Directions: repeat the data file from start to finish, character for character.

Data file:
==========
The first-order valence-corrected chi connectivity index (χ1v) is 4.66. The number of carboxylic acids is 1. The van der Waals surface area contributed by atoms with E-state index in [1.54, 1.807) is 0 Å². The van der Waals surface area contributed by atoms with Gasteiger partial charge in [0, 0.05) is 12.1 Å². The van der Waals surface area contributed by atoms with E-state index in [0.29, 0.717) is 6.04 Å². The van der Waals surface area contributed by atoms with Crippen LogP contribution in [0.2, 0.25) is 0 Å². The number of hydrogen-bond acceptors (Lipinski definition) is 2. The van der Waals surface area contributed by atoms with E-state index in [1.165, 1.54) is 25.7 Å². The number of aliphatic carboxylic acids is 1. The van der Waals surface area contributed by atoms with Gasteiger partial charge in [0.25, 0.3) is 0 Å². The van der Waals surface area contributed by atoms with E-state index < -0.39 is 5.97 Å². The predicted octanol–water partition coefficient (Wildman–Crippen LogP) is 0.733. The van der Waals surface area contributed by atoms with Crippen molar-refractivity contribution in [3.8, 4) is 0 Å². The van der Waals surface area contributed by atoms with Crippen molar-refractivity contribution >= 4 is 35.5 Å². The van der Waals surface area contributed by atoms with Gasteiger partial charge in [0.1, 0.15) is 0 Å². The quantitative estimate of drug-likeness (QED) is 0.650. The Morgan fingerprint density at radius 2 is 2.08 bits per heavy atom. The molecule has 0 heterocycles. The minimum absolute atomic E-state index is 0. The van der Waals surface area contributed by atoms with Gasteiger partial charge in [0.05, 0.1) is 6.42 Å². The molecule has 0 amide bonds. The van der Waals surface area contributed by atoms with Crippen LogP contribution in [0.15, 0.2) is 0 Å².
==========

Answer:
The first-order valence-corrected chi connectivity index (χ1v) is 4.66. The number of carboxylic acids is 1. The van der Waals surface area contributed by atoms with E-state index in [1.54, 1.807) is 0 Å². The van der Waals surface area contributed by atoms with Gasteiger partial charge in [0, 0.05) is 12.1 Å². The van der Waals surface area contributed by atoms with E-state index in [0.29, 0.717) is 6.04 Å². The van der Waals surface area contributed by atoms with Crippen LogP contribution in [0.2, 0.25) is 0 Å². The number of hydrogen-bond acceptors (Lipinski definition) is 2. The van der Waals surface area contributed by atoms with E-state index in [1.165, 1.54) is 25.7 Å². The number of aliphatic carboxylic acids is 1. The van der Waals surface area contributed by atoms with Gasteiger partial charge in [0.25, 0.3) is 0 Å². The van der Waals surface area contributed by atoms with E-state index < -0.39 is 5.97 Å². The predicted octanol–water partition coefficient (Wildman–Crippen LogP) is 0.733. The van der Waals surface area contributed by atoms with Crippen molar-refractivity contribution in [3.8, 4) is 0 Å². The van der Waals surface area contributed by atoms with Crippen molar-refractivity contribution >= 4 is 35.5 Å². The van der Waals surface area contributed by atoms with Gasteiger partial charge in [0.1, 0.15) is 0 Å². The quantitative estimate of drug-likeness (QED) is 0.650. The Morgan fingerprint density at radius 2 is 2.08 bits per heavy atom. The molecule has 0 heterocycles. The minimum absolute atomic E-state index is 0. The van der Waals surface area contributed by atoms with Gasteiger partial charge in [0.05, 0.1) is 6.42 Å². The molecule has 0 amide bonds. The van der Waals surface area contributed by atoms with Crippen LogP contribution in [0.15, 0.2) is 0 Å².